Writing Fiction 101 says that nothing goes into the story without a reason, including description.
Many new authors get lost in the details. The story stops for what I like to call tiptoeing through the tulips. If a reader gets bogged down in heavy desciption, she will skip right out of the garden.
Careful editing demands that the author pay attention to the details. Some questions to ask when reviewing your manuscript are:
1. Does the description belong in the scene?
Whether it is a person, a place, or a thing being described, there must be a reason. The more detailed the description, the more important that person, place, or thing must be.
Whenever description is utilized, the author must decide how much detail is necessary. If the location is important to the dark mood of the tale, the mood is set by describing not only the surroundings but the conditions. A woman walking through Central Park on a dark night who feels a stalker on her heels is not going to see the beauty of the moon. She will see the dark clouds from under which the moon’s glow is diminished. The colorful flowers she hurries past will not catch her attention as much as the spindly branches on the leaf-barren trees.
However, if the mood isn’t as important as character, that is where the description belongs: Mary hurried through Central Park avoiding the gaze of the passersby. She wrapped her tattered brown coat around her and stared down at her faded purple tennis shoes. The worn soles caused her feet to blister against the rough sidewalk. With a hand that hadn’t seen water or soap in over a week, she ran her fingers through her greasy hair. So life had come to this. Six months ago, she’d been a high-ranking executive in the country’s largest mortgage firm. Now, she lived in a cardboard box in an alley, and she had no idea what to do next.
If the surroundings are merely a place for a scene or the characters to have conflict, the description should be kept to a very minimum. Include only those areas of description that are necessary.
2. Is the description told through the correct point-of-view (POV) character?
This is especially important in describing a character. For John to describe himself in detail seldom works. Why? Well, because people do not normally stand around thinking about their description. If John, in his POV, thinks how ruggedly handsome he is with the strong tilt of his chin and his wavy dark hair, he better be a very arrogant, self-centered character because that’s how he will be perceived. A device used by some authors is to have the POV character see himself in the mirror and describe himself. This is overdone. However, it can still work if the author has a good reason, like say, John has been beaten to a pulp by the town’s bully. John might peer through a slit in his swollen eyes and describe what he finds horrifying about the new arrangement of his face by the bully’s knuckles.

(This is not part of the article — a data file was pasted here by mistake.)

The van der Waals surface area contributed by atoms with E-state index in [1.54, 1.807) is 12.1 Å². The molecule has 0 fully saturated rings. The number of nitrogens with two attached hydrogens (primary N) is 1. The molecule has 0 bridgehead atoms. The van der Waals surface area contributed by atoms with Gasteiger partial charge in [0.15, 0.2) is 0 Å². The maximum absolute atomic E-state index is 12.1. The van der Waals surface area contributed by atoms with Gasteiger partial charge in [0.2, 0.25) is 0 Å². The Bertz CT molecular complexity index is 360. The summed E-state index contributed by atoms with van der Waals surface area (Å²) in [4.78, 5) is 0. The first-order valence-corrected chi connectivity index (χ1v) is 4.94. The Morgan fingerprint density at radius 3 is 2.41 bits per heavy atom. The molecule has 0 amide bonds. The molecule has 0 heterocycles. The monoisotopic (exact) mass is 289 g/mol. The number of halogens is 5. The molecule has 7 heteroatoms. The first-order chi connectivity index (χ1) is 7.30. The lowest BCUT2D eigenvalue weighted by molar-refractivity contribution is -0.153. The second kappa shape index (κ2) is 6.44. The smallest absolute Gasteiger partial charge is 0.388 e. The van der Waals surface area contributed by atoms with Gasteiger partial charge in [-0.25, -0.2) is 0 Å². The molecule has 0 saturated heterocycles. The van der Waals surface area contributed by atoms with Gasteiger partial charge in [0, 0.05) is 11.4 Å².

3. Does the description stop the reader in his tracks much the way a back story dump of information will do?
Always, always, always move the story forward. In the example of Mary walking through the park, did you notice that the description moved with the scene. Don’t let description stand still unless there is a purpose for it.
If the heroine simply wants to find an island of peace, and she has found her port in the storm, the description can be the movement: Mary took a deep breath and inhaled the island air. The palm trees swayed in the coconut-scented air. Seagulls squawked, circling overhead. The sun beat down upon her shoulders. She raised her hands upward. She’d come through the storm. She’d traded the cardboard box in the alley for a small beach house in the open spaces of paradise, and she’d helped others like her do the same.
As you edit, check your description. An honest author will realize when they are prone to skip out of the garden of their own prose.